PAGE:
Twelve Tips Toward Financial Independence
It’s almost Independence Day. While technically we’re celebrating Independence Day there’s something to be said for a mid-summer check-in on your finances. Between vacations and summer parties, you’re bound to spend a little more. Here are ten tips to get you closer to financial independence. Happy Fourth!
1. Don’t spend what you don’t have. Simple advice, yet to ignore it is to dig your way to the opposite of your goal, financial servitude.
2. Pay yourself first. You’ve heard it before, no doubt. Start by taking your savings right off the top. 10-15% of your gross is a good start before moving on to the next tip.
3. Budget. Know it, stick to it – while independence is an end goal, budgeting is a crucial part of the process to keep you on track to this goal.
4. Don’t spend to impress. In his “Millionaire Next Door,” Dr. Thomas Stanley helps to drive this point home. Don’t spend your money on expensive brand names that will only hold you back from your true goals.
5. Credit Cards = Poker Chips. Know why in Vegas you don’t use dollar coins or bills? By having your money turned into poker chips you tend to look at them as something less than your hard earned cash. In a similar way, many believe that credit cards have the same psychological impact.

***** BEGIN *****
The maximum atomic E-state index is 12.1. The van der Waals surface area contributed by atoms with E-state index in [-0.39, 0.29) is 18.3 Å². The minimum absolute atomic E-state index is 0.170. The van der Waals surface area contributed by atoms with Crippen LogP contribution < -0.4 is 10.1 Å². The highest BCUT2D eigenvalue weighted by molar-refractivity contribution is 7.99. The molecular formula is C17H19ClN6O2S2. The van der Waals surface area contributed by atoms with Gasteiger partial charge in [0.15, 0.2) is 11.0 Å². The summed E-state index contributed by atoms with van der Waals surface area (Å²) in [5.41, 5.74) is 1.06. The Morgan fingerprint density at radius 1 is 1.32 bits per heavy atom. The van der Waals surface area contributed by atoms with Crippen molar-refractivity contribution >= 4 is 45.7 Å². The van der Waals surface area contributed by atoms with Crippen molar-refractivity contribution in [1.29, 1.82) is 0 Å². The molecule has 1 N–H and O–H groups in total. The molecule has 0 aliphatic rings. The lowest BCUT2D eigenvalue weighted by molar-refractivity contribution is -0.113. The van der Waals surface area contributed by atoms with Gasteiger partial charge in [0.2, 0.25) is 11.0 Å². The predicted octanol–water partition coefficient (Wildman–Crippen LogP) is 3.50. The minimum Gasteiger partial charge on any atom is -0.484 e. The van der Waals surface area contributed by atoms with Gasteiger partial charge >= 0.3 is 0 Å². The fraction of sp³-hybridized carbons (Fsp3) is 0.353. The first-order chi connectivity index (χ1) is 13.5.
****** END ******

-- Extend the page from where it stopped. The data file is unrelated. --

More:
6. Use it up, wear it out, make it do. This was the text of a WWII poster but is no less true today.
7. Buy your car used. The drop in price of a one year old car is often near 25% of its original cost. Let someone else pay for that expensive year.
8. Associate with success. People become more like those with whom they spend their time. To become a better (fill in your favorite sport) player, you need to spend time with those who are better than you, not the guys who just want to watch the game on TV. Success is not a bystander sport, you need to be in the game and associate with the best.
9. Ignore the Joneses. You will always be able to find a friend or neighbor who has better than you do. One guy has a bigger house, another, a better car. A neighbor bought his wife a beautiful tennis bracelet for their anniversary. The list doesn’t just go on, it never ends. Break the cycle before it starts.
10. Buy the best house in a safe neighborhood. This is the opposite of conventional wisdom and is the follow-on to tip 9. By buying the cheapest house in the best neighborhood as they suggest you do, you set yourself up from day one to catching up and keeping up with all of them.
11. Marry a partner. Just as a business can only be successful if the partners have a common goal, you can only reach your financial independence if you and your spouse are aligned in your quest. Too often one hears of one spouse being the spender, the other the saver. This is as important a discussion to have pre-marriage as any related to how many kids you plan to have or what house of worship to attend.
12. Discipline. The U.S. Marine Corps defines this word as “The ability to do the right thing even when no one is watching or suffer the consequences of guilt which produces pain in our bodies, through pain comes discipline.” Instead of thinking of discipline as we did as children, a punishment, this comes closer to my own view, “doing the right thing.” The steps toward financial independence are not painful, not an ongoing punishment, but a series of right choices that one must make each day.